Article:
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More on Reading:

Reader, Come Home

The Neural Basis of Reading

Assessment of Silent Reading Efficiency

Proust and The Squid: The Story and Science of the Reading Brain

Oliver Sacks-Reflections on Change: How Can We Adapt and Not Alter the Essence of Who We Are?

Oliver Sacks died in 2015, but an article that he wrote just before he died is in the February 11, 2019, issue of The New Yorker. It is a treat to read new reflections from this exceptional thinker from a stage of his life that we can only imagine. Dr. Sacks was a remarkable observer with an unparalleled ability to tell people’s stories. The importance of these stories is not how strange they are, but how they help us understand how we function normally and how precious and precarious the balance is which enables most of us to be “normal.”

light sunset people water

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We cannot stop change. Change is, change has been, and change will continue. Pronouncements about change can be valuable by bringing it to our attention so we make conscious decisions about what we will do. How can we and society adapt to change without changing that which is essential to our humanity? Change started to accelerate a few hundred years ago with the advent of the Enlightenment and the Industrial Revolution. The essence of who we are has been a topic for religion and philosophers for thousands of years. We can refer to what they have said, but the answer to this question is very personal.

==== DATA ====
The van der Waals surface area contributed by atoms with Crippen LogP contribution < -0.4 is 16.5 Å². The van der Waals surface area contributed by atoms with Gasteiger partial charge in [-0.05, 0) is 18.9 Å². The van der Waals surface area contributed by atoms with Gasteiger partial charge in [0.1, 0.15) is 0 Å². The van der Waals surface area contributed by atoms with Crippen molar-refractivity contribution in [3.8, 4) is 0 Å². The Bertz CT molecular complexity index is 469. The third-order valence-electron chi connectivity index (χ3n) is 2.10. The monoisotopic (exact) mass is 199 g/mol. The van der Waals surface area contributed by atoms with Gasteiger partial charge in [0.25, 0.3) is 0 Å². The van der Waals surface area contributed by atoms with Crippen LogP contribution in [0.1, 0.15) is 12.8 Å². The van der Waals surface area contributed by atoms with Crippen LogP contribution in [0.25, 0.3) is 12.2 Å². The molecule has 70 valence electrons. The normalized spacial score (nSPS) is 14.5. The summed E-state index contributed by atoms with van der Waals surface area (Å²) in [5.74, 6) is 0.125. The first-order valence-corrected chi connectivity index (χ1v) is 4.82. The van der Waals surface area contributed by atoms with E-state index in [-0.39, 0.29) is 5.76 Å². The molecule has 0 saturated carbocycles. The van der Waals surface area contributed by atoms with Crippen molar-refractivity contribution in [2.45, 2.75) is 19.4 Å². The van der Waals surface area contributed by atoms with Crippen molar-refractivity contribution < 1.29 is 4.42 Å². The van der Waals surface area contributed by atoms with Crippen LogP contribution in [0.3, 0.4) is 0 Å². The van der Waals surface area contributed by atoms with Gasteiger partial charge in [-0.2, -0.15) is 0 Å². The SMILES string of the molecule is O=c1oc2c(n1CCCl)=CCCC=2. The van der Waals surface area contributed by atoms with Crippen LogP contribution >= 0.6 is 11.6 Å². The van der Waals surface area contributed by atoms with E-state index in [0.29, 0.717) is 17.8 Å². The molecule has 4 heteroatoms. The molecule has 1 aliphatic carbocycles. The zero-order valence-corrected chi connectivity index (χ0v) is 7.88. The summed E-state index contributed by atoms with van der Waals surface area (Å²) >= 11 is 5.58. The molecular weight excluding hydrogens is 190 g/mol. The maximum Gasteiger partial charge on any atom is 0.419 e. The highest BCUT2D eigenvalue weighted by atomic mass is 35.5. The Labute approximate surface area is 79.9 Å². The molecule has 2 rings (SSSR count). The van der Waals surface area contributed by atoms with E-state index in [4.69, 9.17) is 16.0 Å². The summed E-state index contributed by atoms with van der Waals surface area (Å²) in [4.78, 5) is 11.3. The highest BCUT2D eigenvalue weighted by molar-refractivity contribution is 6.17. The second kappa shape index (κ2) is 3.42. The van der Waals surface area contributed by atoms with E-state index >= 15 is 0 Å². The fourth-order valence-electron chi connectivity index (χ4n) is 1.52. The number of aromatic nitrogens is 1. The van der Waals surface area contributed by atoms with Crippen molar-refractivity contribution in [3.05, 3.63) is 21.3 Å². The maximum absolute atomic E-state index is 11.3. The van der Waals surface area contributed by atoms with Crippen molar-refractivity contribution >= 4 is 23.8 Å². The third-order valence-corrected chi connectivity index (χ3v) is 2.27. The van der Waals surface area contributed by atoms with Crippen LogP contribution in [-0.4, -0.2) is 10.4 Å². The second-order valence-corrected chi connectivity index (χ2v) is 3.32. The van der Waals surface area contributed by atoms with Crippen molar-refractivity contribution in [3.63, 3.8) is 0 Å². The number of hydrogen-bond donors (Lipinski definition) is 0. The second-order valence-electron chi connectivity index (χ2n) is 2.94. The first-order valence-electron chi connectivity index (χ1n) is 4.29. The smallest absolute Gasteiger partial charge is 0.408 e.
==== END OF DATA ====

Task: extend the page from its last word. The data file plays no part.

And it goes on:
Read the article here:

The Machine Stops-Oliver Sacks

oliversacks_scribituary3

More posts including Oliver Sacks:

Mapping the Wilds of Mortality and Fatherhood

Narrative Medicine

Memory Book

The River of Consciousness

The Mind’s Eye: Oliver Sacks

 

Visual function deficits contribute to reading acquisition in children with reading problems a focus of the MVTSG 2019 — The VisionHelp Blog

What did the researchers at Harvard Medical School, Department of Ophthalmology at Boston Children’s Hospital, published in JAMA -Ophthal, and leaders in neuroscience agree upon in 2018? There is an unmistakable association with vision problems, not corrected with glasses or contacts alone, involving binocular vision, oculomotor, accommodation and visual processing linked with children who have […]

via Visual function deficits contribute to reading acquisition in children with reading problems a focus of the MVTSG 2019 — The VisionHelp Blog